Lost & Found  might be whimsical and comic, but to dismiss it as a “frothy” read would miss the point: this is a novel that has deeper philosophical meaning, one that will make you feel good about the possibilities that life offers when you grab it with both hands — no matter how young or old you might be.

24 thoughts on “‘Lost & Found’ by Brooke Davis”

      1. It sounds like it would appeal to folks that enjoyed The 100 Year Old Man Who Climbed Out the Window and Disappeared, or A Man Called Ove and I am definitely one of those people. Next time I’m in a book store, I’m looking for it.


        1. I think you are spot-on. The blurb on the back of my arc says: “Lost & Found is like The Unlikely Pilgrimage of Harold Fry — but with wellington boots. The Hundred-Year-Old-Man Who Climbed Out of the Window and Disappeared — but with a sweet, funny little girl in tow. Where’d You Go, Bernadette — but with two octogenarians joining in the search. The Curious Incident of the Dog in the Night-Time — but with an even bigger journey. The Rosie Project — but with even bigger heart.”

          Liked by 1 person

  1. Read & loved 3 of the books it’s ‘likened’ too… Have the others tbr…. So guess I’m in too – after #tbr20 challenge


  2. I have been seeing this around, and it sounds good. I love quirky characters and old people going on journeys. This type of book seems to be a little trend right now, but as long as the writers can continue to make it work, then I’m all for it!


    1. Ah yes, I remember you and your penchant for reads about “oldies”! 🙂

      And you’re right, there does seem to be a trend for this “genre” of books right now. I can’t say I normally seek these kinds of books out because I tend to like my fiction dark and disturbing, but this was a refreshing read. I think you will like it.


  3. I really loved this book – one of my favourite reads from last year (and I didn’t like the 100 year old man but did like Harold Fry). The quirky characters are what have remained with me over the last 12 months.


      1. Funny, I initially abandoned it after a few pages, too, but it was then chosen as a book club book so I gave it another go. I think I was the only one in my book club that didn’t like it.

        Liked by 1 person

  4. I was so confused when I read published 2015… I could’ve sworn I read it last year and I did… in Australia! I absolutely loved it. It was one of my best reads of the year and I would highly recommend it. It could be set in any first world country – the story isn’t geographically tied. It is just such a great read and would appeal across generations. I would encourage everyone to get into this book!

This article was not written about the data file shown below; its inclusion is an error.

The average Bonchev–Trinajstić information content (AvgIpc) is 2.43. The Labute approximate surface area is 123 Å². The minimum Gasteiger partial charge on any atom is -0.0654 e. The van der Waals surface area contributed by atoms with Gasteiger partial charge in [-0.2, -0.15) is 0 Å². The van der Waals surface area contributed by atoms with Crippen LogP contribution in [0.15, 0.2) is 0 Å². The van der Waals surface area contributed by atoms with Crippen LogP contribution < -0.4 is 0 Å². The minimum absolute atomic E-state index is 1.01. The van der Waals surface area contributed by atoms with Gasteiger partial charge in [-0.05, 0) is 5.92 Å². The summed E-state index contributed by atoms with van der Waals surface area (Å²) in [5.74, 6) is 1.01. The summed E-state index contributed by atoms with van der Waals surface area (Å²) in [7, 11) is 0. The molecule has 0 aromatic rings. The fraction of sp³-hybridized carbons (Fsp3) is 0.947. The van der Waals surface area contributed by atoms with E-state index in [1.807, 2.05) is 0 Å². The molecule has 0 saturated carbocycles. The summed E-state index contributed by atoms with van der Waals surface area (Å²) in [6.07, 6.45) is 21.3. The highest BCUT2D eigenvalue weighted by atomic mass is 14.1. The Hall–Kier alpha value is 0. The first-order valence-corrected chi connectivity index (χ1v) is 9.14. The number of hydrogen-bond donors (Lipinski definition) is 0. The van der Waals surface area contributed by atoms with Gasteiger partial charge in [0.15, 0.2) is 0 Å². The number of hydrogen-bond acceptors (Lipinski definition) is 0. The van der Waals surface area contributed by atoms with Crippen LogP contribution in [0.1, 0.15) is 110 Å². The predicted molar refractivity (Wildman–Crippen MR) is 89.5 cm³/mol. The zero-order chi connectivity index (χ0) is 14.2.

Liked by 1 person

  5. Perfect review Kimbofo, of a lovely book. I totally agree that she keeps the schmaltz in check and that its heart and humour shine through. A professional Australian review panned it, saying in fact, and I quote, “I cannot be kind”. I cannot understand why she can’t be kind. I can understand someone not being able to go with the flow, but to be so harsh? I find THAT unkind!


    1. Thank you, Sue. I can’t believe someone would pan this book so unkindly. Admittedly, these happy sort of novels aren’t usually my cup of tea (I like my fiction on the dark side as I’m fascinated by morality, moral culpability etc) but I thoroughly enjoyed this one. I was actually asked to chair a Q&A session at Waterstone’s flagship store in Picadilly a few weeks ago but sadly, due to personal reasons, Brooke had to fly back to Australia and the event was cancelled. I was looking forward to meeting the author and sharing my enthusiasm for this book with the audience.


      1. Oh that’s a shame. And yes, I’m like you. I tend tone interested in and gravitate towards the dark side. I’m not one of those readers who shy away from unpleasant or sad stories. But a well written warm-hearted story can’t go astray, can it.